PLEATS PLEASE: A selection of designs from the personal archive of Madame Grès will go under the hammer in Paris on Thursday.
The bulk of the pieces, dating from the ’30s to the ’80s, were acquired as a single lot by Philippe and Emmanuelle Harros, the husband-and-wife duo behind vintage specialist Quidam de Revel. French auction house Cornette de Saint Cyr is putting up for sale some 120 items, which include outfits owned by an unnamed French actress, to coincide with Paris Couture Week.
They include several examples of Alix Grès’ signature Grecian-style pleated jersey dresses, but also minimal designs such as a striking black cape from around 1970, and an apron-style coral evening dress from the ‘60s. Some of the looks were exhibited as part of “Madame Grès, Couture at Work,” a retrospective devoted to the mythic French couture label at the Musée Bourdelle in Paris in 2011.
“There are truly beautiful pieces that are representative of her work. It’s a very nice collection. It’s timeless,” said her granddaughter, Anne Graire, who was raised by Grès until the age of 13.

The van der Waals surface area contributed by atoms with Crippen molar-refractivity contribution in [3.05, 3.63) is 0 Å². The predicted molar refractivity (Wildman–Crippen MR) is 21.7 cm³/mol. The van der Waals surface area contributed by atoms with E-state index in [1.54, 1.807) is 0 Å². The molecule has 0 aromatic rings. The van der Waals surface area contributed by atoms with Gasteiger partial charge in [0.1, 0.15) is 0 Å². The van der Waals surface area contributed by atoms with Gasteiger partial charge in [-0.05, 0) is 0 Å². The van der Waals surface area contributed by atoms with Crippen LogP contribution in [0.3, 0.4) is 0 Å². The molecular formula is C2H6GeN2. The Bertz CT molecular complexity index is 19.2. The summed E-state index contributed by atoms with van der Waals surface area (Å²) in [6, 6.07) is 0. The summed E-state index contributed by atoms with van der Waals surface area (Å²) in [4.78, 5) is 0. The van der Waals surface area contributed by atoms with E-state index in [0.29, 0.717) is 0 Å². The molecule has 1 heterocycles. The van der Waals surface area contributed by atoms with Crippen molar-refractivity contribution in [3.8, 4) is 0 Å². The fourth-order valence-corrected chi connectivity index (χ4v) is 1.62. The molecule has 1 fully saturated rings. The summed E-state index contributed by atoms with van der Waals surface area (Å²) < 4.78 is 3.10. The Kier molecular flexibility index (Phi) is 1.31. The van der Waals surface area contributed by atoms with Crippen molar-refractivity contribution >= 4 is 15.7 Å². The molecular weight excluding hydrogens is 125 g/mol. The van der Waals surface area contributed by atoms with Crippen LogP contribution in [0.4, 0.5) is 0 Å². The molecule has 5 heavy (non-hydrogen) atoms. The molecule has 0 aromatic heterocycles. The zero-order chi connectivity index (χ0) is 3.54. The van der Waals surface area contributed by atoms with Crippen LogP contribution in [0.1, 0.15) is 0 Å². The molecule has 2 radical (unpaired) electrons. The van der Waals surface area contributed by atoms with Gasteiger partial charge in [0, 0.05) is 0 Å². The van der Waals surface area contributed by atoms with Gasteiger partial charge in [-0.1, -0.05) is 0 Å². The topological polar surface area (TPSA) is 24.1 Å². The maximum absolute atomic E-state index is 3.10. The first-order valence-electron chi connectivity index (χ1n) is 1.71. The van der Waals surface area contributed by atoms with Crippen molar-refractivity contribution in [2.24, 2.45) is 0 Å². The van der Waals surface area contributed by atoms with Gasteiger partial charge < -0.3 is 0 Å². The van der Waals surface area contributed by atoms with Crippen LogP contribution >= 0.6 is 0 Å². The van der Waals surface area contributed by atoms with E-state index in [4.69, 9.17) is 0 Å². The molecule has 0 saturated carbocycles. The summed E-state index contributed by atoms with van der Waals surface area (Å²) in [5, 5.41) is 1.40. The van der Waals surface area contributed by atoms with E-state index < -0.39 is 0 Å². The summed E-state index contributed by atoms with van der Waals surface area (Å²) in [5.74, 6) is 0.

Known as a designer’s designer, Grès enjoyed her heyday in the 1930s, 1940s and 1950s. But she also saw a comeback in the 1970s, with Yves Saint Laurent and Issey Miyake among advocates of her work. Marlene Dietrich, the Duchess of Windsor, Grace Kelly and Paloma Picasso were among the label’s fans.
Graire said the designer worked relentlessly well into her old age. “She was always surrounded by fabrics or lots of books,” she recalled. “She was very busy, even though she was a grandmother. In fact, she was as busy as if she had been a woman of 30 or 40. She was always dedicated to her work.”